Baylor College of Medicine
Dr. Bellen is also a professor in the Department of Molecular and Human Genetics and the Department of Neuroscience and director of the Program in Developmental Biology at Baylor College of Medicine.
Hugo Bellen's research interests include (1) neuronal communication and maintenance, (2) development of tools to control transcript and protein levels in adult neurons to assess which proteins are required for neuronal function and survival, and (3) the creation of genome-wide libraries to manipulate genes in vivo. His lab uses Drosophila melanogaster as a model system because most biological processes are evolutionarily conserved and studies in fruit flies provide many important clues about the aging process in animals and humans.
Hugo Bellen spent many vacations fly fishing in the Scottish Highlands with his parents and friends before moving to the United States, where flies became a turning point in his life and career path.
Bellen was born in Belgium, where he obtained a masters in business engineering at the Solvay School of Business at the University of Brussels. After working in vineyards and wineries for a brief period in the south of France, he started research in mathematical economics at the University of Antwerp. Not long after, he enrolled as a student in veterinary medicine, obtaining his DVM degree from the University of Ghent.
"I became really interested in genetics in vet school when I took my first genetics course from Jules Leroy, a superb teacher. Upon graduating as a vet, I decided to pursue a PhD in genetics at the University of California, Davis. I was fortunate to be recruited by John Kiger, who ran a very small Drosophila lab focused on the role of cAMP in development."
Bellen brought the discipline, expertise, and expansive curiosity that he had cultivated from his earlier pursuits to UC Davis, where he quickly found his life's calling: fruit fly genetics. After graduation he joined the lab of Walter Gehring in Basel, Switzerland, as a postdoctoral fellow. Here he helped develop a technique that allows scientists to easily isolate genes based on their expression pattern in flies. After seeing the power of the methodology and its implications for research, he became invested in the development of new technologies.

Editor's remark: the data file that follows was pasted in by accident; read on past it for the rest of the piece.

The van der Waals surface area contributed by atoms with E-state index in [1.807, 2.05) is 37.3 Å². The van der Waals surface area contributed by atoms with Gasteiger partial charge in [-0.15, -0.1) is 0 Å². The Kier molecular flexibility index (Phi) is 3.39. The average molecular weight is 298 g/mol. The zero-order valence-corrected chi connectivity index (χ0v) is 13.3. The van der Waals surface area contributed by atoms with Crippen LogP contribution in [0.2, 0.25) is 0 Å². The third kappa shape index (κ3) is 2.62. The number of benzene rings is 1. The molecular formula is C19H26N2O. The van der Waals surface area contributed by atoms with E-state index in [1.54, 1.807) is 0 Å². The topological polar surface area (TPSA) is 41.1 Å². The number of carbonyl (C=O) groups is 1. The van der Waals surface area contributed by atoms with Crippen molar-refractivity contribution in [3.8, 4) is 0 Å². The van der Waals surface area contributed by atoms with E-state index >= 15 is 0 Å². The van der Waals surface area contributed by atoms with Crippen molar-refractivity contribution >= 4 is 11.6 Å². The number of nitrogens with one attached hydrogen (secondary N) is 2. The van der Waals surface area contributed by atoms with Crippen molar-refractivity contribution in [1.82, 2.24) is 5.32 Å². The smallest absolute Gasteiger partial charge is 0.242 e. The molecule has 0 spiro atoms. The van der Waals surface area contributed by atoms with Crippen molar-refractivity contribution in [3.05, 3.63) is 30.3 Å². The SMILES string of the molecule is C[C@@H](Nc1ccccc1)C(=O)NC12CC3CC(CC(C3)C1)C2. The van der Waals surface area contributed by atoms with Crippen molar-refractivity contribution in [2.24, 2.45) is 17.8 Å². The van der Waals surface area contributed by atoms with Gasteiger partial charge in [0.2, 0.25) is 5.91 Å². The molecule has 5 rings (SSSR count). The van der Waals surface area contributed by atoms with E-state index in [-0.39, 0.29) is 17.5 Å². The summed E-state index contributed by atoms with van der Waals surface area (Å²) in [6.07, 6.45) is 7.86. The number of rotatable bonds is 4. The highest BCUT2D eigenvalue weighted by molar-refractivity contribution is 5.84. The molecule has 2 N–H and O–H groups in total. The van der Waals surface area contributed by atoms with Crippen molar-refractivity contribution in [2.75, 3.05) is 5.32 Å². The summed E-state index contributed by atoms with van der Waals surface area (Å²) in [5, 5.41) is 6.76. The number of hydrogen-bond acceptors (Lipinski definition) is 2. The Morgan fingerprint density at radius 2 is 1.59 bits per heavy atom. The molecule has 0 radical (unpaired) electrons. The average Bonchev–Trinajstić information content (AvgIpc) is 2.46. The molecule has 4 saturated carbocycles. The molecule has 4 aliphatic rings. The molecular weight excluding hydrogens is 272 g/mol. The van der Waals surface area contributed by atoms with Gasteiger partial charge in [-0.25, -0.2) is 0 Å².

Research conducted in the Bellen lab has increased our understanding of fruit fly neurobiology by characterizing genes used in the development of the peripheral and central nervous systems and genes used in nerve cell communication. The majority of the lab's current research focuses on the mechanisms by which neurons maintain their proper function in aging and how neuronal degeneration is induced in certain neurological conditions.
Bellen and his colleagues have developed technologies and reagents that have been used by hundreds of laboratories. These include the enhancer detector methodology developed while he was in the Gehring lab. The Bellen lab developed a new transgenic strategy, P[acman], that permits the manipulation of DNA in bacteria via recombineering and allows the insertion of transgenes up to 250 kb. This allowed the lab to create a library of transformation-ready P[acman] clones to rescue almost every mutant in Drosophila. The lab has produced more than 15,000 transposable element insertion stocks that permit mutational analysis of nearly 10,000 genes. Their most recent contribution has been to develop MiMIC, a new transposable element that permits tagging of genes/proteins in vivo.
Reflecting on his experiences in business, econometrics, veterinary medicine, and genetics, Bellen says, "My background in engineering and business has driven me to try to be pragmatic and efficient, my training in veterinary school has provided me with an expanded memory and the insight that organs function in a context, my PhD in genetics imprinted the power of in vivo biology, while the thrills of fishing have driven the excitement of fishing for new genes throughout my career. Above all, I very much enjoy working with students and postdocs whose independence and drive are pivotal to the success of our research."